- They will be used in more remote locations where the increased cellular coverage of LTE will come into use.
- M2M communication is typically in bytes and does not bog down a network at all. That coupled with cheaper LTE modems that are configured to allow only M2M level communications will lead to devices that can be connected via low latency networks.
- Modern battery technology together with shrinking chip sizes and simpler modules will allow IoT devices to have battery lives in excess of 10 years,
The M2M industry is expected to grow at a whopping 25% YoY and end up with around 28 billion connected devices in 2021. With massive improvements expected in Machine communication due to the introduction of 5G, 15 billion connected consumer electronics devices are predicted to make their way into our lives by 2021.
When dealing with a report of this magnitude, covering half a decade and spanning all the continents, it becomes very difficult to draw very specific conclusions. That has mainly to do with how fast tech changes and the fact that technologies like IoT and 5G are at a very nascent stage. While we will keep a keen eye on them as they develop here are a few general conclusions that may point to very broad trends in the coming years.
- Tablets are dying: While we have debated this at great length, and sales numbers obviously speak for themselves, one of the most consistent arguments against it has been that the tablets have a very solid use case scenario. However, if we look at the data usage statistics, we will find that in 2015 the data usage was 85.7% more on tablets compared to smartphones while those in 2021 are nearly at par with tablets holding onto a mere 14.7% lead.
- Bigger smartphones are here to stay: With a major chunk of internet consumption being based on media consumption, bigger screen phones are here to stay. While Apple plans to reveal a smaller sized iPhone this year, the trend seems to be definitely leaning towards devices with upwards of 5 inches of screen real estate as evidenced by all the entries in the top 10 list of smartphones for 2015.
- Convertibles might make a mark: With a major portion of broadband users predicted to switch from wired to wireless subscriptions, new age convertibles like the Surface Book and iPad Pro may make more sense for more users. As LTE subscriptions get cheaper, and the app environment on mobile Operating Systems becomes more conducive for professionals; tablets can become a viable alternative to PCs.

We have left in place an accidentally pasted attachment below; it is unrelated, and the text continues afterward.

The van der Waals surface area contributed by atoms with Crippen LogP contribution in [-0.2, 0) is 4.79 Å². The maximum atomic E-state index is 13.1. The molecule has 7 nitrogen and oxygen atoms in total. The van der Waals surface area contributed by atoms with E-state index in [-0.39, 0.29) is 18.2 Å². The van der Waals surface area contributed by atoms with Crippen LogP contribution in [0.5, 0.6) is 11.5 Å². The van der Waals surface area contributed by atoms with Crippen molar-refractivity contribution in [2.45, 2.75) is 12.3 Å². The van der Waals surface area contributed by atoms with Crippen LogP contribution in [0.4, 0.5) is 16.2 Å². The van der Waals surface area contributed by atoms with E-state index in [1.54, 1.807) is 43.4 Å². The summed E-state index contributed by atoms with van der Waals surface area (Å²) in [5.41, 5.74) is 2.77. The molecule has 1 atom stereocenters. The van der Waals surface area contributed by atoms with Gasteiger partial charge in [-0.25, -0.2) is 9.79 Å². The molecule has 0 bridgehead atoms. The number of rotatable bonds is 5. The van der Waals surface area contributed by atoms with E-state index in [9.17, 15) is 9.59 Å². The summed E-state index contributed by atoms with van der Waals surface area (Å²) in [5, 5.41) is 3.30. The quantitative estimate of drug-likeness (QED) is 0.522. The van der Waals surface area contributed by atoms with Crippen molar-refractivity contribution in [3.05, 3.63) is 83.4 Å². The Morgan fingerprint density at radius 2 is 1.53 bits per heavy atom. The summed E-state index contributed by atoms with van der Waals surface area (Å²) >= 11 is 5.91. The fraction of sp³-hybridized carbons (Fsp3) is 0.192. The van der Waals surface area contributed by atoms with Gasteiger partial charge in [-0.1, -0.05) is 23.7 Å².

- IoT devices are going to be intrinsic parts of our lives: A network of devices that communicate within themselves to automate our daily lives: a decade ago, this would have appeared in a sci-fi movie. Now with products like smart watches and self-driving cars becoming a reality, it seems the connected future is truly not so far away.
- Developing Nations are the New Smartphone Battleground: The increase in the number of surprisingly capable yet affordable devices that are equipped with LTE in markets like India, Africa and Latin American countries in the past few quarters seems to indicate that the companies have shifted their focus and are trying to increase their penetration in these markets. India looks poised to be the next big stage where bigwigs like Apple will duke it out with startups like Xiaomi.
- A change in the traditional app paradigm is coming: With faster internet across the world comes the ability to enjoy hassle-free streaming and Google seems to be taking this a step further by allowing users to stream apps itself from their browsers. The Apps themselves are evolving as they’re changing from becoming unidimensional sellers or content providers to providing a complete user experience. With more reliable and secure connections, we are also moving towards a future where we have mobile payments enabled on our smartphones.
To paraphrase George Bernard Shaw,
“Progress is impossible without change”
And we all look forward eagerly to the changes that the advent of these new technologies will bring into our technology and our lives in the near future.